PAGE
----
In these days we wake up wondering: “Who next?”.
And it seems like almost every morning there comes the answer - yet more sad news of another legend, who filled our lives with beauty and illumination, who's passed, and too often, passed earlier than we'd have expected.
Today’s sickening blow is Alan Rankine, who has died aged 64. Slightly older than Terry Hall. Both were just four-five years older than me (how weird to think of them creating these amazing records in their early twenties, recalling how barely-formed I was at that age).
Alan Rankine - gentle man and genius musician. I had a lovely time interviewing him the couple of times we spoke. He was the music director and effectively more than half the backing band for one of the towering singers of our time, Billy Mackenzie, someone else who left way too early. Not that he "backed" Billy: it was a partnership, a made-in-heaven musical marriage, a shared vision.
In particular, Alan was an inventive and thrilling guitarist - an exemplary exponent of that clean, cold Scottish sound that abounded at the turn of the Eighties - Skids, Scars, Josef K, Altered Images, Simple Minds et al.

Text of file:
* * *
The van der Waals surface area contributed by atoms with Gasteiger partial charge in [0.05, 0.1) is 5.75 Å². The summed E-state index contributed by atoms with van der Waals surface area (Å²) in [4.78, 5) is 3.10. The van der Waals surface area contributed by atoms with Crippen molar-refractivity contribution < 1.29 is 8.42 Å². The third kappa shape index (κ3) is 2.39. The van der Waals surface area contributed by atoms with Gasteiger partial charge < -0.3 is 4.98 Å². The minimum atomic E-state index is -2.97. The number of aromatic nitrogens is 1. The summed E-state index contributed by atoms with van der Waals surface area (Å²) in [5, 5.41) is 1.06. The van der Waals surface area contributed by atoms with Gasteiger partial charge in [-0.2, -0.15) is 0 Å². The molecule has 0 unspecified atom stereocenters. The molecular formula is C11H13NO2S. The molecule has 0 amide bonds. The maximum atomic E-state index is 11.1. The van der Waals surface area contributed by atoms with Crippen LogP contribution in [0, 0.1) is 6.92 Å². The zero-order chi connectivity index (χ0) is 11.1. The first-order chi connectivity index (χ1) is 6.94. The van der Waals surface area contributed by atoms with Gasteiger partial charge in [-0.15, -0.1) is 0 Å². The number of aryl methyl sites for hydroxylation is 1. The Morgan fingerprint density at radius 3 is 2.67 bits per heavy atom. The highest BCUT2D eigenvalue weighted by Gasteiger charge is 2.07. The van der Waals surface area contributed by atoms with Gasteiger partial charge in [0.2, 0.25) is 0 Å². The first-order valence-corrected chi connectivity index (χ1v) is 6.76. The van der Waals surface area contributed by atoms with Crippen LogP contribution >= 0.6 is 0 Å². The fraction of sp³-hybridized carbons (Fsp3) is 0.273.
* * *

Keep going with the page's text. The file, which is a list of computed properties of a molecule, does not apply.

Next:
The Associates! One of the sounds of our generation.
Sights too - remember, ooh gosh, that swoony string of Associates appearances on Top of the Pops in 1982. The mischief, the panache!
Remember, too, the record covers - what a handsome pair Alan and Billy made together.
RIP and condolences to family, friends, fans. To you and to me.
Here's some of the many opportunities I seized to write retrospectively about The Associates. There is also the chapter and a half in Rip It Up and Start Again, a tidied transcript of the first of those two conversations with Alan that appeared in Totally Wired, and the sleeve note for last summer's's deluxified reissue of Sulk, for which I spoke with Alan a second and, as it now turns out, final time.